Processed food products account for a growing share of global agricultural trade. Growth in total factor productivity and intersectoral linkages between agricultural and processed foodsectors are hypothesized as factors explaining this phenomenon. Estimating the neoclassical trade model using an internationally comparable database, we find evidence of (a) Hechsher-Ohlin (factor endowments) and Ricardian-type (technology) effects in agricultural and processed food trade, and (b) transfer of comparative advantage from the primary agricultural sector to the processed food sector. Thus, public policies protecting primary agriculture can adversely affect processed food sectors, while those supporting R&D efforts can bring about dynamic and comparative advantage.
By: Zhang, Mingxia; Sexton, Richard J.; Alston, Julian M.
This study investigates market conditions when food processor/handler brand advertising, whether undertaken by an investor-owned firm or by a cooperative, will benefit or harm farmers. Addressing this question provides insight into the policy issue of whether and when promotion funds intended to benefit farmers should be used in support of brand advertising. Analysis of a two-stage oligopoly-oligopsony model shows that advertising by an investor-owned firm is most likely to be harmful to farmers when it takes place in a relatively unconcentrated industry and when advertising is relatively more effective at creating brand market power than at increasing total demand.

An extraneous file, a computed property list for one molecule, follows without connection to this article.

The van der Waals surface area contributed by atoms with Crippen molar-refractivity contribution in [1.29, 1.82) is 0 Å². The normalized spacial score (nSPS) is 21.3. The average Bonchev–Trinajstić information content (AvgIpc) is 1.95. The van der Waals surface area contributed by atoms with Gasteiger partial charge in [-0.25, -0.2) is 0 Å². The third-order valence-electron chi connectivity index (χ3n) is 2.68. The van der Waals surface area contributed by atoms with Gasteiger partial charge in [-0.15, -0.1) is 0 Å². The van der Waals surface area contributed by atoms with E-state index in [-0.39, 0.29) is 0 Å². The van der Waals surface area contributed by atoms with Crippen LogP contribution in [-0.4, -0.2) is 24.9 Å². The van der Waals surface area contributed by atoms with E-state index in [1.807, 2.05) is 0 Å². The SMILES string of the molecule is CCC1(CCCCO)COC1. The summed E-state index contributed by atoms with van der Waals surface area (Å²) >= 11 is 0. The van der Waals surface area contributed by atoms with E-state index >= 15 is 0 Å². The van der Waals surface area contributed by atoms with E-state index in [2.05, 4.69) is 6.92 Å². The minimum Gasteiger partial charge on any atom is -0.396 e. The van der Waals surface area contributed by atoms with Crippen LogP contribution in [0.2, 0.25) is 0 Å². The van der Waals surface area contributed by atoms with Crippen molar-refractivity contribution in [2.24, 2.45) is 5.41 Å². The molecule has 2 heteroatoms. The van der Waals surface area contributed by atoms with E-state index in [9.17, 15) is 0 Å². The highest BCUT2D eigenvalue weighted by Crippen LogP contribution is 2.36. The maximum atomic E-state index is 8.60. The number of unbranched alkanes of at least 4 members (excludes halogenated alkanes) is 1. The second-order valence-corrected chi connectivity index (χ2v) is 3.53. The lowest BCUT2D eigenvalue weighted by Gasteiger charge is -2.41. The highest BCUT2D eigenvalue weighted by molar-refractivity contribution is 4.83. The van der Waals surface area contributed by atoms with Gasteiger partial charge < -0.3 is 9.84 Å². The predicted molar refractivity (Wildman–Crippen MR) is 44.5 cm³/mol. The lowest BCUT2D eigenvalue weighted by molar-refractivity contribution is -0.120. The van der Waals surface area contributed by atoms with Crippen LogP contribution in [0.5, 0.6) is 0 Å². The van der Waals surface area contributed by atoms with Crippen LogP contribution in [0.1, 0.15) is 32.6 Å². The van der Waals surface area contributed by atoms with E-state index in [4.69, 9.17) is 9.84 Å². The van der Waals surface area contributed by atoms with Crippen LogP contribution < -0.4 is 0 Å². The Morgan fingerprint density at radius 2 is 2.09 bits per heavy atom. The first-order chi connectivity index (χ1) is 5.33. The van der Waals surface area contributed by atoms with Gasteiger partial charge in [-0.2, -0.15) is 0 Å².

By: Yoon, Byung-Sam; Brorsen, B. Wade; Lyford, Conrad P.
Kernel uniformity is an important quality attribute that can now be measured at low cost. This study analyzes the profitability of sorting to increase wheat kernel uniformity. Nonlinear programming is used to sort grain loads to maximize flour yield by increasing uniformity of kernel size and kernel hardness. Results of this analysis suggest increases in flour yield due to higher kernel uniformity are not enough to outweigh the costs of sorting.
By: Kim, Kwansoo; Chavas, Jean-Paul
This study presents an econometric analysis of the effects of a government price support program on price dynamics and price volatility. Price support programs, a common feature of agricultural policy, provide a lower-bound censoring of the distribution of market prices. An econometric model of market prices is developed using a dynamic Tobit specification under time-varying volatility. The model is applied to the U.S. non-fat dry milk market. It is used to investigate the impact of market liberalization on price dynamics and price volatility in the presence of private and public stocks. The econometric results show how the price support program and stocks (both private and public) affect expected price volatility.
By: Fletschner, Diana K.; Zepeda, Lydia
The relative efficiency levels of 283 rural households from three regions in eastern Paraguay are measured using a nonparametric approach. Technical, allocative, and scale efficiency measures are calculated both at national and regional levels, and factors that may affect the efficiency levels are analyzed econometrically. The three regions selected for this study represent distinct production systems and socio-economic conditions: production of traditional crops or extensive livestock operations; a dynamic region with massive in-migration where capitalized farms produce soybeans and wheat; and an older region, integrated with urban areas, where depleted and highly fragmented land has forced households to rely on nonagricultural sources of income. Nonparametric results show high levels of technical efficiency across all three regions, but low levels of allocative and scale efficiency. Because policies to increase scale efficiency are politically unpalatable, the factors affecting allocative efficiency are explored. Significant factors include employment opportunities, land titling, and access to credit, markets, and extension services.